What: All Issues : Making Government Work for Everyone, Not Just the Rich or Powerful : Campaign Finance Reform : (H.R. 1) On an amendment prohibiting the use of funds provided by a “continuing resolution” (which funded government agencies and programs for the remainder of the year) for carrying out activities of the Presidential Election Campaign Fund, which provides public funding for presidential candidates and political parties’ nominating conventions.
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(H.R. 1) On an amendment prohibiting the use of funds provided by a “continuing resolution” (which funded government agencies and programs for the remainder of the year) for carrying out activities of the Presidential Election Campaign Fund, which provides public funding for presidential candidates and political parties’ nominating conventions.
house Roll Call 81     Feb 17, 2011
Y = Conservative
N = Progressive
Winning Side:
Conservative

This was a vote on an amendment by Rep. Tom Cole (R-OK) prohibiting the use of funds provided by a “continuing resolution” (which funded government agencies and programs for the remainder of the year) for carrying out activities of the Presidential Election Campaign Fund, which provides public funding for presidential candidates and political parties’ nominating conventions. This amendment was offered to a continuing resolution funding the federal government through September 2011, and cutting $61 billion in federal funding for many government programs.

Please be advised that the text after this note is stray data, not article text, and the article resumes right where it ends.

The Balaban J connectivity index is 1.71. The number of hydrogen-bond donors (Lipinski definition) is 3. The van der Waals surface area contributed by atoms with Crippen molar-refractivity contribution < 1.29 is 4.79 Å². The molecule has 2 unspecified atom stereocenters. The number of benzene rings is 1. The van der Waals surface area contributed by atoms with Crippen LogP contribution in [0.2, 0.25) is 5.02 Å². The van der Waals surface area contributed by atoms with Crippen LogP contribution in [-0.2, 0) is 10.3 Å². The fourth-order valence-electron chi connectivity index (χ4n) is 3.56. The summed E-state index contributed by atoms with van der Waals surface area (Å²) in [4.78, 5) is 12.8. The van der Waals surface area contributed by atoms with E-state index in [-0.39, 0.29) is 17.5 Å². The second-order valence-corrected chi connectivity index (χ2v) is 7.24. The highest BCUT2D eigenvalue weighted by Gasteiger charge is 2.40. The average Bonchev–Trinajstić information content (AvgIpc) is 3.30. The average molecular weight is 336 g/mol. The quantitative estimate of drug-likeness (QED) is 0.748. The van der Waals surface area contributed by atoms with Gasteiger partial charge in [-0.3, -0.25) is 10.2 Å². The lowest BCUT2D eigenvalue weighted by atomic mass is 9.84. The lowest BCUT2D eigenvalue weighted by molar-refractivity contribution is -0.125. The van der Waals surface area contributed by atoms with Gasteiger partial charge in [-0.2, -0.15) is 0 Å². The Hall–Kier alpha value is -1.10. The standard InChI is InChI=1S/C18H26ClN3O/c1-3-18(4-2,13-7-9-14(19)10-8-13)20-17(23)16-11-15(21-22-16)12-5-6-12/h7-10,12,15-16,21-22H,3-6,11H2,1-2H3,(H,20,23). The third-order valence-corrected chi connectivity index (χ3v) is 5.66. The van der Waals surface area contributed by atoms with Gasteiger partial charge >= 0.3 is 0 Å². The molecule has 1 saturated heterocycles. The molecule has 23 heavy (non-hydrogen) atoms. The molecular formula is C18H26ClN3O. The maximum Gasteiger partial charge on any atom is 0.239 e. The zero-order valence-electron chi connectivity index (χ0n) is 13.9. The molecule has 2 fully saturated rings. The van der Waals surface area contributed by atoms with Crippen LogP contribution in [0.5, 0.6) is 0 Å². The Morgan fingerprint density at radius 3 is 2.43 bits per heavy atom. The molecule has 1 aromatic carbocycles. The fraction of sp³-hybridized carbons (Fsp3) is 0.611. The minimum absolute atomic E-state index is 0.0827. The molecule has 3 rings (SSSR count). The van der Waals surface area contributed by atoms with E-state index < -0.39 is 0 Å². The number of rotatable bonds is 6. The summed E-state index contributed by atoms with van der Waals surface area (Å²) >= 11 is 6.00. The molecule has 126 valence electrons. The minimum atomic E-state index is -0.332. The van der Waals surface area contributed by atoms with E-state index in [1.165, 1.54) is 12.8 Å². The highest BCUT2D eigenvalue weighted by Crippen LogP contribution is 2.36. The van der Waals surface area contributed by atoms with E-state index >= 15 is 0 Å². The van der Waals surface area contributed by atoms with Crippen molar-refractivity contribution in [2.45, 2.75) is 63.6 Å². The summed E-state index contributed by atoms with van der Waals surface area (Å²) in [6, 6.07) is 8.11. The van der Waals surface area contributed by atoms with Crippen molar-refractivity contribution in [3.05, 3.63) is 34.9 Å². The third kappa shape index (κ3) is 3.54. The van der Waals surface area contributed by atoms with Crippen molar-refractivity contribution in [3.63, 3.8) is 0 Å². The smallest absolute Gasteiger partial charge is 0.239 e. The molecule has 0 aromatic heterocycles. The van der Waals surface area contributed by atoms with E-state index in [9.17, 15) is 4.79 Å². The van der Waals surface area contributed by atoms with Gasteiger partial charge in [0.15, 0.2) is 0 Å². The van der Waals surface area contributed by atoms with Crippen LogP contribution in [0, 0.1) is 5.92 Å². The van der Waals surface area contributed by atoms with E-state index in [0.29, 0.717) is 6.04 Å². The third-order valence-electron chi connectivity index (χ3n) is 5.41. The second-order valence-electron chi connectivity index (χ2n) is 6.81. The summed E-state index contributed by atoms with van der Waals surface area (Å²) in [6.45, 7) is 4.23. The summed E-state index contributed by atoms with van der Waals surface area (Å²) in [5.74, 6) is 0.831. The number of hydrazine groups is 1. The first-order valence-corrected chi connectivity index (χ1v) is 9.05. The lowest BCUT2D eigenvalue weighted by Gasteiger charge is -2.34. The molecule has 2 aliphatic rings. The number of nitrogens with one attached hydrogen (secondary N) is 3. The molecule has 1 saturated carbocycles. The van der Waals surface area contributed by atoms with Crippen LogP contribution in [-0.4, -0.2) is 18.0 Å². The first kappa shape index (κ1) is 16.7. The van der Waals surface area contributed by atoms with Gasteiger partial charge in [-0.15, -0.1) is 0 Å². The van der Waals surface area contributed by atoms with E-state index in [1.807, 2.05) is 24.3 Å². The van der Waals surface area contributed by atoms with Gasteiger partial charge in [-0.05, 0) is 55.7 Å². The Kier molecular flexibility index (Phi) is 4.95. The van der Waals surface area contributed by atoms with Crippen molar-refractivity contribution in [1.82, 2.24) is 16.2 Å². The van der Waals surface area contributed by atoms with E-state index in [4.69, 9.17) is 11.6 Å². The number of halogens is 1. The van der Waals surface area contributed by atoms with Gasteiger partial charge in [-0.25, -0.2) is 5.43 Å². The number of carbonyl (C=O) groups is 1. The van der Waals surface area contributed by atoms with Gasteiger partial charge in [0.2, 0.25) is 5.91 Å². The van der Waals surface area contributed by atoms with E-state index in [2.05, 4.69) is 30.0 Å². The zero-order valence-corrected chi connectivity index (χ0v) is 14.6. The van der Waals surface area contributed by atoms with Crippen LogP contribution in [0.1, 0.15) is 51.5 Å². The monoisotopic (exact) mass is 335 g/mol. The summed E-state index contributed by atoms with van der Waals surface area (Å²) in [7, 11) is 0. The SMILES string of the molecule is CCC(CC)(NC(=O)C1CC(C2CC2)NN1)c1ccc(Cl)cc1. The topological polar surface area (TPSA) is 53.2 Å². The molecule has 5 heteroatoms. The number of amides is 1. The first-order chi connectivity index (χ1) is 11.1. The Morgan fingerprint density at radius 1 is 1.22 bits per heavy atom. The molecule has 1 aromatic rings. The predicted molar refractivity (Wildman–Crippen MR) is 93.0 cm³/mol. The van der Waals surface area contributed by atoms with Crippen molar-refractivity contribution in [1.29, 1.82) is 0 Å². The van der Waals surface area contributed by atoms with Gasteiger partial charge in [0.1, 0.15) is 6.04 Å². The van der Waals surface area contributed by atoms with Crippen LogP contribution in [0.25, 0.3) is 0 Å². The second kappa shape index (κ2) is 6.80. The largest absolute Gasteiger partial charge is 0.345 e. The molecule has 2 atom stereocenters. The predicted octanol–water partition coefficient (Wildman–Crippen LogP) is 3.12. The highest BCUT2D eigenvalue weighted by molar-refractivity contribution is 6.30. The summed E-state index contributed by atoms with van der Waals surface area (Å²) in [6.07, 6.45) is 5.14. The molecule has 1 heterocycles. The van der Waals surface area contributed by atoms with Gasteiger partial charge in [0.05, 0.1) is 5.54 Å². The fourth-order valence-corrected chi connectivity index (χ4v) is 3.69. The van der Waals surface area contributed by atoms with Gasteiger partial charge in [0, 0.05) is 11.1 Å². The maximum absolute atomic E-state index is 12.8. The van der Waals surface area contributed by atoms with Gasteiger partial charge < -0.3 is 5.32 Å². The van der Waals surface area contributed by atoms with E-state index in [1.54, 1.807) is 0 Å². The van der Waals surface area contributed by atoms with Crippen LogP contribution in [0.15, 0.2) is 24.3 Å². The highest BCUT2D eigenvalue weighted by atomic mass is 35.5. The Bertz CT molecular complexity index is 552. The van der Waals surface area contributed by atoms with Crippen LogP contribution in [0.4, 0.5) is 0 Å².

When filing tax returns, taxpayers have the option of devoting $3 of what they pay to the Presidential Election Campaign Fund (PECF). PECF then uses this money to help finance presidential candidates’ campaigns (provided that those candidate agree to abide by campaign spending limits) and political parties’ nominating conventions.

Cole urged support for his amendment: “If signed into law, it [the amendment] will save $617 million over 10 years…. today's amendment is a down payment on that goal. CBO scored this amendment as saving $38 million in budgetary authority and $40 million in outlays for fiscal year 2011. We all know on this floor we need to cut spending….we can start today by canceling political welfare for politicians and political party conventions. This is an easy amendment that I urge all members to support.”

Rep. Jose Serrano (D-NY) opposed the amendment: “It's interesting that the gentleman calls it political welfare for elected officials. We should remember why this was created and when it was created. This was created after Watergate [the political scandal which eventually led to President Nixon’s resignation in 1974], and it was created as an understanding that we needed to move more and more to a situation where folks with a lot of money would not go around controlling our elections. The gentleman calls it political welfare for presidential candidates, but, in fact, without this, it is totally in the hands of people making donations; whereas, here, it is the average American citizen who gets a chance to donate to this campaign.”

The House agreed to this amendment by a vote of 247-175. Voting “yea” were 234 Republicans and 13 Democrats. 174 Democrats and 1 Republican voted “nay.” As a result, the House agreed to an amendment prohibiting the use of funds provided by a continuing resolution for carrying out activities of the Presidential Election Campaign Fund, which provides public funding for presidential campaigns.

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